It was no secret Jones was having trouble carrying the movie, battling with De Laurentiis and eventually walking away before the film was completed, leading his entire role to be dubbed by another actor, but somehow this conscious artificiality was in the overall favour. Some have described the 1980 Flash Gordon as the most obvious descendant of Barbarella from the sixties, and it was assuredly bright and kinky enough to belong to that lineage, yet there was also something of Mario Bava's Danger: Diabolik and even Yellow Submarine about it too, only live action and with a different British band providing the soundtrack. What struck you, and this could be why its fans respond to it, is that all three human characters are underestimated throughout, and use that against the bad guys to their advantage: isn't it always great to see the underdog win, especially if they're the most heroic folks around? While this was unafraid to be funny, sexual, eye-straining and utterly kitschy, it had a sincerity its detractors overlooked, and that's why it lasts.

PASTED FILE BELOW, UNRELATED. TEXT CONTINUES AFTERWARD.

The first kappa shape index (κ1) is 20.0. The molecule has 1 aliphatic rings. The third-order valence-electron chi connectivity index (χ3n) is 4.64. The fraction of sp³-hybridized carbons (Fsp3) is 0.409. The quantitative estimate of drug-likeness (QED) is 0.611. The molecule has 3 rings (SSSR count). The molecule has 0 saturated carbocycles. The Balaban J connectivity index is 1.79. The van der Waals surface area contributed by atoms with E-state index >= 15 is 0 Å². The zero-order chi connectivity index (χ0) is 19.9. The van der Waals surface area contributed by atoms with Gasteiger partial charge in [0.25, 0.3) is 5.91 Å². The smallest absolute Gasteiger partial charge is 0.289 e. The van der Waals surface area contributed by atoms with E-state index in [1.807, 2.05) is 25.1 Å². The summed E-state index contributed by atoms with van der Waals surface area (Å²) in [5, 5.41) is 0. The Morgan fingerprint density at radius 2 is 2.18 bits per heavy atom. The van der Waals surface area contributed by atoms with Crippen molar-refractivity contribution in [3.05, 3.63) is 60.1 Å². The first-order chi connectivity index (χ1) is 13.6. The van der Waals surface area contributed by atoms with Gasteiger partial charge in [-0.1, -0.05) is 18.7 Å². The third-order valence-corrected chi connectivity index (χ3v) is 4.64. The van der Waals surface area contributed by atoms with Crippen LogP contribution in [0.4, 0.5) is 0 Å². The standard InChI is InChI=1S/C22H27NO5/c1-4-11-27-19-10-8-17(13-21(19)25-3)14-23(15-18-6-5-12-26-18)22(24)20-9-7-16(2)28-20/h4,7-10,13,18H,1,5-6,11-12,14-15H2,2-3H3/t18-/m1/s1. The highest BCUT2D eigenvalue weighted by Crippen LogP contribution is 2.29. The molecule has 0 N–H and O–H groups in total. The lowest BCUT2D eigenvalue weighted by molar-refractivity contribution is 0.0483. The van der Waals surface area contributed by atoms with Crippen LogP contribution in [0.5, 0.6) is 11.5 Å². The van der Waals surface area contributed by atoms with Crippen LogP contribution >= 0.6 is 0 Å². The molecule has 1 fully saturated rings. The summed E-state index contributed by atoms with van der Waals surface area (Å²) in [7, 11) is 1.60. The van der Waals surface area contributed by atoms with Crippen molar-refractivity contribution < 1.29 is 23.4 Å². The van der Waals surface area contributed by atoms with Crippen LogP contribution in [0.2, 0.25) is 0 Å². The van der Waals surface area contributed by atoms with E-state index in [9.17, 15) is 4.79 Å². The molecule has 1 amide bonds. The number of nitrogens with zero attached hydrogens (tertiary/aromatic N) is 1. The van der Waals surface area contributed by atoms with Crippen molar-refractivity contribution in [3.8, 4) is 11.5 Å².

[Studiocanal release this on 4K UHD and Blu-ray in a deluxe Collector's Edition set for the 40th Anniversary. Those extras in full:
New! Lost in Space: Nic Roeg's Flash Gordon
Audio commentary with Mike Hodges
Audio commentary with Brian Blessed
Behind the scenes of Flash Gordon
Original theatrical trailer
Interview with Mike Hodges
Episode 24 of Flash Gordon (1979-1982): The Survival Game / Gremlin's Finest Hour
Sam Jones's acting start
Entertainment Earth on Flash Gordon merchandise
Bob Lindenmayer discussed deleted scenes and original endings
35th Anniversary Greenroom
35th Anniversary reunion featurette
Renato Casaro extended interview
Brian Blessed anecdotes
Melody's musings on the soundtrack
The UHD and 2 Blu-ray discs
Bonus Blu-Ray Disc of LIFE AFTER FLASH
32 page booklet
16 page Titan mini book (The Story of Flash Gordon)
Reproduced booklet of the first strip of original comic books
Poster of original artwork.]